Back in the first half of 2015 Apple released the first version of the Apple Watch. The Apple Watch was a long-rumored product, often referred to as the iWatch before its release. At the time, it represented the best attempt that I had seen to provide a compelling smartwatch experience, but it was clearly a first generation product with flaws and shortcomings. It was not unlike the iPhone 2G or the iPad 1 in that regard, and for all the things it did well, there were other parts of the experience that really didn't deliver. While this shouldn't have been unexpected given the nature of first generation products, when a device is surrounded by so much hype for so many years, expectations can begin to run wild. On top of that, certain aspects like application performance were not up to the standards that are expected of a shipping product. In our review of the original Apple Watch we concluded that it was a good first attempt, but obviously flawed, and that ordinary consumers should wait for future iterations.

Jumping to the present, Apple is back with the second generation of the Apple Watch, the aptly named Apple Watch Series 2. The launch of Apple Watch Series 2 comes two years after the original announcement of the Apple Watch. Even when you consider the six month gap between the first Apple Watch's announcement and launch, this still represents a longer time between versions than the yearly cadence that we've come to expect for many other products. Having a product in the market for one and a half years is a good span of time to observe how users are making use of it, what features they are and aren't using, and what parts of the experience create friction. For a first generation product this kind of information is essential to make the necessary improvements in future iterations, as taking the product in the wrong direction could doom its future prospects entirely.

In addition to the improvements made in watchOS 3, Apple Watch Series 2 includes a number of hardware improvements. While one might think that specs are entirely irrelevant in a smartwatch, that actually couldn't be farther from the truth. Many of the issues with the original Apple Watch stem from various limitations in the hardware, particularly the slowness of the CPU and GPU. With Series 2 Apple has a chance to address many of these problems. I've compiled a table below with the specifications of both sizes of the original Apple Watch compared to their successors in Series 2.

  Apple Watch 38mm Apple Watch 42mm Apple Watch Series 2 38mm Apple Watch Series 2 42mm
SoC Apple S1
CPU: 520MHz Cortex A7
GPU: PowerVR Series5
Apple S2
CPU: 2 x 520MHz Cortex A7
GPU: PowerVR Series6 'Rogue'
Display 1.32" 272x340 OLED
450 nit brightness
1.5" 312x390 OLED
450 nit brightness
1.32" 272x340 OLED
1000 nit brightness
1.5" 312x390 OLED
1000 nit brightness
Size / Mass 38.6x33.3x10.5mm
Water Resistance IP67 "Splash proof" Water resistant up to 50 meters
Battery 0.78Whr 0.93Whr 1.03Whr 1.27Whr
Connectivity 2.4GHz 802.11 b/g/n + Bluetooth 4.0 2.4GHz 802.11 b/g/n + Bluetooth 4.0, GPS
Launch OS watchOS 1 watchOS 3
Price $349/549/10,000

The exterior design of the Apple Watch is clearly something that has been locked in for several generations. As you can see above, Apple has increased the size of watch slightly with Series 2, but it's not something that can really be noticed in practice, and it doesn't break compatibility with existing watch bands which is good news for anyone upgrading from the original Apple Watch. The water resistance of the case is also greatly improved, having gone from the vague "splash proof" rating in the original model to being rated for water resistance up to a depth of 50 meters. The jewelry-focused gold Edition models are also gone, replaced by a ceramic model at 10% of the price.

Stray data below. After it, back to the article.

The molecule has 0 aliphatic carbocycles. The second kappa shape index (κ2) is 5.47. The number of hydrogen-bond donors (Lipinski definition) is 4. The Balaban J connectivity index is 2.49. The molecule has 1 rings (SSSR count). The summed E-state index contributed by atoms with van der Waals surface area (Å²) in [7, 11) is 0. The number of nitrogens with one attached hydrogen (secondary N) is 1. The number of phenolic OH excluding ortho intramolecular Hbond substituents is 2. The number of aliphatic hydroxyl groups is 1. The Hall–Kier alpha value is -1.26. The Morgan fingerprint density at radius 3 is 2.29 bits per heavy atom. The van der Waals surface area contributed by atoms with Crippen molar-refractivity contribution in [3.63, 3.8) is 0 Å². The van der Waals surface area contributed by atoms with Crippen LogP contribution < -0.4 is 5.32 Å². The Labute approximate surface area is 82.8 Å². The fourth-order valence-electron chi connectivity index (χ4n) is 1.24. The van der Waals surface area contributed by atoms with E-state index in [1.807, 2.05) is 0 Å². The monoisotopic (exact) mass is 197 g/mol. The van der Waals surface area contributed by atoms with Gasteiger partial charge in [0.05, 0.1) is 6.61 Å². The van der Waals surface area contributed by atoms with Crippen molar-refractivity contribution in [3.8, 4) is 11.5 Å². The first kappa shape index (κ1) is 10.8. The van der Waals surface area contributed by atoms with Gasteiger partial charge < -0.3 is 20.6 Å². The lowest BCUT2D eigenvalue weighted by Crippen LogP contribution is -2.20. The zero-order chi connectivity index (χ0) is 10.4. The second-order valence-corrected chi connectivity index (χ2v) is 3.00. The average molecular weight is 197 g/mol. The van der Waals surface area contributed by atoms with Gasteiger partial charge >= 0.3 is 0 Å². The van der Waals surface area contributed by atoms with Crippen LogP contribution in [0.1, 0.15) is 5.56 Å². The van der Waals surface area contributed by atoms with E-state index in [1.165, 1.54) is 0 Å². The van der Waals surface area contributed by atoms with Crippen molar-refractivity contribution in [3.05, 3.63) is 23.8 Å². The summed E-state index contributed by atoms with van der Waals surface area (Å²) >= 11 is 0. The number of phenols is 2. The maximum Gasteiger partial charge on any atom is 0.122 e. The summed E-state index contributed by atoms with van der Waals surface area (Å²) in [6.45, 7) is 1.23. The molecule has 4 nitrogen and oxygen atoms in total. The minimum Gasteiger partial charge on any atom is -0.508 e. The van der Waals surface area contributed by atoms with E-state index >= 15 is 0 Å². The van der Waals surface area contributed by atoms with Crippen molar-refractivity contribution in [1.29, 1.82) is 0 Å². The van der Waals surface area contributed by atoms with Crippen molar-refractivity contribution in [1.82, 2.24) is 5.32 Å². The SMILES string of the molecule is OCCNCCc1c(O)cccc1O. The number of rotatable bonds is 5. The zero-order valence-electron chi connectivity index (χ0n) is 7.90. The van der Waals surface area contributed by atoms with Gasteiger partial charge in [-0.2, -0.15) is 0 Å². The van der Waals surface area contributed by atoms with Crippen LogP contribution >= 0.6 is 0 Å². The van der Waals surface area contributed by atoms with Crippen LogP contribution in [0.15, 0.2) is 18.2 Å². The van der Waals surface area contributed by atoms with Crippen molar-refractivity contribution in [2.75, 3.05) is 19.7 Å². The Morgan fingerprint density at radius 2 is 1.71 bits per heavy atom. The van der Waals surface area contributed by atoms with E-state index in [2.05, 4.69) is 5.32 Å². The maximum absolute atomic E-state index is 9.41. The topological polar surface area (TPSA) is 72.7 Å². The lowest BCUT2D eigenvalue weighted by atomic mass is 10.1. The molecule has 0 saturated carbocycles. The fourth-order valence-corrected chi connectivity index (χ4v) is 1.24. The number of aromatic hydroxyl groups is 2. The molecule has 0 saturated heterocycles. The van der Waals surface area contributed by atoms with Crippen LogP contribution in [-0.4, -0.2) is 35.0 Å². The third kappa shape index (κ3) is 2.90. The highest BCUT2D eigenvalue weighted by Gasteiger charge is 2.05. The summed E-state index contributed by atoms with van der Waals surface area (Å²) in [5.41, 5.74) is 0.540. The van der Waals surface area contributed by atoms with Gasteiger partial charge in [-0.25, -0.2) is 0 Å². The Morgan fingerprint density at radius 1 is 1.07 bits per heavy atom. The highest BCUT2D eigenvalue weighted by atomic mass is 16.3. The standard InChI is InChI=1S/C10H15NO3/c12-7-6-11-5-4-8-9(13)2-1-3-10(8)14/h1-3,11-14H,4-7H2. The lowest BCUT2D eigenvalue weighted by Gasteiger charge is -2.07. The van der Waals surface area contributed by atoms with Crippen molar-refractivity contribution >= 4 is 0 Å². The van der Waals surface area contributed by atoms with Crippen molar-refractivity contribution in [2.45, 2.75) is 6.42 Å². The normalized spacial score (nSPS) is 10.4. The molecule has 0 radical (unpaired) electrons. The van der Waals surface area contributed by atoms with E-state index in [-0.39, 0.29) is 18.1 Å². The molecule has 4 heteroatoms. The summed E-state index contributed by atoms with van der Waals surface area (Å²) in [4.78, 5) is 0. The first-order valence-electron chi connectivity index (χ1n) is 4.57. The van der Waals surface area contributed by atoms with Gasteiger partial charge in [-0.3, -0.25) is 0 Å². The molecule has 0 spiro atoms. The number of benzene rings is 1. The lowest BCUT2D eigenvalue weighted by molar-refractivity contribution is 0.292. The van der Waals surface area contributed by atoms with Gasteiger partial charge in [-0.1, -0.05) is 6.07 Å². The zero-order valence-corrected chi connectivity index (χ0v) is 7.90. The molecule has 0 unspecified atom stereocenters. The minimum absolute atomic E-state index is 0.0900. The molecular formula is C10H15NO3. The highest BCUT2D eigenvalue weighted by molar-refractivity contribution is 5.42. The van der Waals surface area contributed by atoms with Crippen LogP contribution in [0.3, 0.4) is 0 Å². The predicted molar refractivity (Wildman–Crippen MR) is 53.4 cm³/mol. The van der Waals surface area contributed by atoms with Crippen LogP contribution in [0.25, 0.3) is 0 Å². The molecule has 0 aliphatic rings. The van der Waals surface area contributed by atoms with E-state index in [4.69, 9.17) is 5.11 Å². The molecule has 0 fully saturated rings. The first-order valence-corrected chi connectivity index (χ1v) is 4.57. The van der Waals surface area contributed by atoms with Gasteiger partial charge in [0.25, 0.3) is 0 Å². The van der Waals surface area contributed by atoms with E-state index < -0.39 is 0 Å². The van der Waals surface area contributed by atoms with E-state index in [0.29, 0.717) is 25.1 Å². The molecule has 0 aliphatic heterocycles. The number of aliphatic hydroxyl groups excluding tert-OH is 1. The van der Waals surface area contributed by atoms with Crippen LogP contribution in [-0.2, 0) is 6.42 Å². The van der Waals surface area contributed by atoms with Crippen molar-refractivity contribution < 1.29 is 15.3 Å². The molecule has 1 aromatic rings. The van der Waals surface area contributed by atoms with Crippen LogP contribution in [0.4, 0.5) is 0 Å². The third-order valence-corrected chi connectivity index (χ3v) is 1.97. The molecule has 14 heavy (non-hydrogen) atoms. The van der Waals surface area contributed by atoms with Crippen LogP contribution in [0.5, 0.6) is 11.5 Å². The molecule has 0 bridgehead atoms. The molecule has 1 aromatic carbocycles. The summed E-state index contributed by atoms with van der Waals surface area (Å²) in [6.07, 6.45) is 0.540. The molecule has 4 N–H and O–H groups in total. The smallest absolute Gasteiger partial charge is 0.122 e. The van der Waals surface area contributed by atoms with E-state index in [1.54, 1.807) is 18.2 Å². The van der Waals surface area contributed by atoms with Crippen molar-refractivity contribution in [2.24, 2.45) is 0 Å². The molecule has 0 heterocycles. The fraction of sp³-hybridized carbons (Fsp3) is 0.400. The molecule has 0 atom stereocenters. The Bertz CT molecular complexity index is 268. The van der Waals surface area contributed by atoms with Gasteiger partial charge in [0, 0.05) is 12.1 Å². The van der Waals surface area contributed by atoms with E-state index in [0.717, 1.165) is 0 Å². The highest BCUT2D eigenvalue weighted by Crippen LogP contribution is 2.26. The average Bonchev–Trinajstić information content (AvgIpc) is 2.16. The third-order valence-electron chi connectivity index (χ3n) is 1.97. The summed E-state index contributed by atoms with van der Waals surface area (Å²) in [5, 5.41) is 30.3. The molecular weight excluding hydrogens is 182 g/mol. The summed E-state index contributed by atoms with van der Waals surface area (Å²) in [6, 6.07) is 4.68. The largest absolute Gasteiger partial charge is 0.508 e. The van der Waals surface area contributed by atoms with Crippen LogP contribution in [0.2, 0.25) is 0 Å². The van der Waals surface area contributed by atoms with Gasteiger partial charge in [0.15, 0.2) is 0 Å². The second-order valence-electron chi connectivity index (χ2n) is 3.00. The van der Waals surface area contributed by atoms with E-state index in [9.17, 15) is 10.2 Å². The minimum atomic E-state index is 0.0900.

Apple S2. Source: Chipworks

Internally, Apple has made some key changes that have a profound impact on the user experience. The most obvious is the new chip powering the watch. Apple's S2 SiP now has a dual core processor and an improved GPU. Apple rates it as 50% faster for CPU-bound workloads, and twice as fast for GPU-bound workloads. Apple has been known to state smaller gains than the theoretical doubling of performance when moving from a single core to a dual core CPU, and based on some investigation it appears that Apple has simply doubled up on CPU cores, adding another 520MHz ARM Cortex-A7 core to complement the first. Single-core/single-threaded performance appears unchanged, so getting better performance out of the S2 means putting that second core to work.

As for the GPU, this is much harder to pin down. It's most likely the case that the Apple S1 SiP used the PowerVR GX5300 GPU, and I suspect that Apple is using Imagination Technologies' newer PowerVR "Rogue" architecture - likely some variant of the G6020 GPU - in the Apple S2. I say variant, as Apple's recent work with GPUs in their SoCs could be indicative that Apple does not need to use Imagination's reference design.

Like the S1, the S2 is paired with 512MB of RAM. It's again hard to verify that this is LPDDR3 memory so I've marked that as speculative in the chart. I did want to note that other sources have reported 1GB of RAM for the S2, but I am fairly sure that this is not the case. iOS, and subsequently watchOS, provides an API for developers to query the number of CPU cores and amount of RAM available in the device, and it confirms that Apple has not increased the amount of RAM available in Apple Watch Series 2.

Apple Watch Series 2 42mm battery. Source: Chipworks

Another major internal change is the battery. Apple has increased the battery capacity on the 38mm model by 32%, and the 42mm model by 36%. This will do well to offset the increased power requirements with the introduction of GPS in the Apple S2 SiP. Apple still rates the battery life for Series 2 at eighteen hours, and in my experience you could wear the watch for two days before having to recharge as long as you don't do too many workouts. However, I still charge it each night, and we're still not close to the point where you can wear a smartwatch for a week with both daytime tracking and sleep tracking.